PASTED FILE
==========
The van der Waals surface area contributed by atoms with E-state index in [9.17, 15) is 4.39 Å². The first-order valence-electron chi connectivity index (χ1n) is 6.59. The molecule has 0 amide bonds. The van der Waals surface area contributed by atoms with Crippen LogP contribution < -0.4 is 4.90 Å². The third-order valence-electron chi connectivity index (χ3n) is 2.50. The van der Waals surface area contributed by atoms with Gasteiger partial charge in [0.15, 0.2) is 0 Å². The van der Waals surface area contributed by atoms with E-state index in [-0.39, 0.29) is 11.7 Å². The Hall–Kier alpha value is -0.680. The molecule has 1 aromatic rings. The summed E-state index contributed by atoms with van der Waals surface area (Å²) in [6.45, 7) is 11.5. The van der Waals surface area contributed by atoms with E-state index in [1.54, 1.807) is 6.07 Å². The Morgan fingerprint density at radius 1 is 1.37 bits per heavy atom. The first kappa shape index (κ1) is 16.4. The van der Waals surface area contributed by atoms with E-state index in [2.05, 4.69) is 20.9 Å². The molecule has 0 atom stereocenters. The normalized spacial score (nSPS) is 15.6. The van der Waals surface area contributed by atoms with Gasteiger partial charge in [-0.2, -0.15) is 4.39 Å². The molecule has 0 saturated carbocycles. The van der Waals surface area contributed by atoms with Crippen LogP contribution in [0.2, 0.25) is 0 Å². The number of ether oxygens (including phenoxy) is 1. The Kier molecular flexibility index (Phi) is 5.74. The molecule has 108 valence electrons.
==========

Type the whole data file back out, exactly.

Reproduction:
The van der Waals surface area contributed by atoms with E-state index in [9.17, 15) is 4.39 Å². The first-order valence-electron chi connectivity index (χ1n) is 6.59. The molecule has 0 amide bonds. The van der Waals surface area contributed by atoms with Crippen LogP contribution < -0.4 is 4.90 Å². The third-order valence-electron chi connectivity index (χ3n) is 2.50. The van der Waals surface area contributed by atoms with Gasteiger partial charge in [0.15, 0.2) is 0 Å². The van der Waals surface area contributed by atoms with E-state index in [-0.39, 0.29) is 11.7 Å². The Hall–Kier alpha value is -0.680. The molecule has 1 aromatic rings. The summed E-state index contributed by atoms with van der Waals surface area (Å²) in [6.45, 7) is 11.5. The van der Waals surface area contributed by atoms with E-state index in [1.54, 1.807) is 6.07 Å². The Morgan fingerprint density at radius 1 is 1.37 bits per heavy atom. The first kappa shape index (κ1) is 16.4. The van der Waals surface area contributed by atoms with E-state index in [2.05, 4.69) is 20.9 Å². The molecule has 0 atom stereocenters. The normalized spacial score (nSPS) is 15.6. The van der Waals surface area contributed by atoms with Gasteiger partial charge in [-0.2, -0.15) is 4.39 Å². The molecule has 0 saturated carbocycles. The van der Waals surface area contributed by atoms with Crippen LogP contribution in [0.2, 0.25) is 0 Å². The number of ether oxygens (including phenoxy) is 1. The Kier molecular flexibility index (Phi) is 5.74. The molecule has 108 valence electrons.